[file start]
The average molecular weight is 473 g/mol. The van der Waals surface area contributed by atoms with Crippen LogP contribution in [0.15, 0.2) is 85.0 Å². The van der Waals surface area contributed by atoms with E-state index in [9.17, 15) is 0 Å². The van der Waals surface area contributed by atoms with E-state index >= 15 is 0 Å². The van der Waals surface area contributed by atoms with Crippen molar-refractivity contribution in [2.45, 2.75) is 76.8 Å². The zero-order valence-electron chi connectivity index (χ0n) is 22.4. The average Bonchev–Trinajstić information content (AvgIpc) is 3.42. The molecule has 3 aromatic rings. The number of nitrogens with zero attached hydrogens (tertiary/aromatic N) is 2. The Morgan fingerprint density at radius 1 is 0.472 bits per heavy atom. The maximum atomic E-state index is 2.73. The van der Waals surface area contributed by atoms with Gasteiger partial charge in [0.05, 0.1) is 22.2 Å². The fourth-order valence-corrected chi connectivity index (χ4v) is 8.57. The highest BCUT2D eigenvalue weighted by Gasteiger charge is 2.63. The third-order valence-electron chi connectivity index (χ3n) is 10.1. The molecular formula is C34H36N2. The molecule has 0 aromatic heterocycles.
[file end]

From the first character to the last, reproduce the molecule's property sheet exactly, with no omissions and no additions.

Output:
The average molecular weight is 473 g/mol. The van der Waals surface area contributed by atoms with Crippen LogP contribution in [0.15, 0.2) is 85.0 Å². The van der Waals surface area contributed by atoms with E-state index in [9.17, 15) is 0 Å². The van der Waals surface area contributed by atoms with E-state index >= 15 is 0 Å². The van der Waals surface area contributed by atoms with Crippen molar-refractivity contribution in [2.45, 2.75) is 76.8 Å². The zero-order valence-electron chi connectivity index (χ0n) is 22.4. The average Bonchev–Trinajstić information content (AvgIpc) is 3.42. The molecule has 3 aromatic rings. The number of nitrogens with zero attached hydrogens (tertiary/aromatic N) is 2. The Morgan fingerprint density at radius 1 is 0.472 bits per heavy atom. The maximum atomic E-state index is 2.73. The van der Waals surface area contributed by atoms with Gasteiger partial charge in [0.05, 0.1) is 22.2 Å². The fourth-order valence-corrected chi connectivity index (χ4v) is 8.57. The highest BCUT2D eigenvalue weighted by Gasteiger charge is 2.63. The third-order valence-electron chi connectivity index (χ3n) is 10.1. The molecular formula is C34H36N2. The molecule has 0 aromatic heterocycles.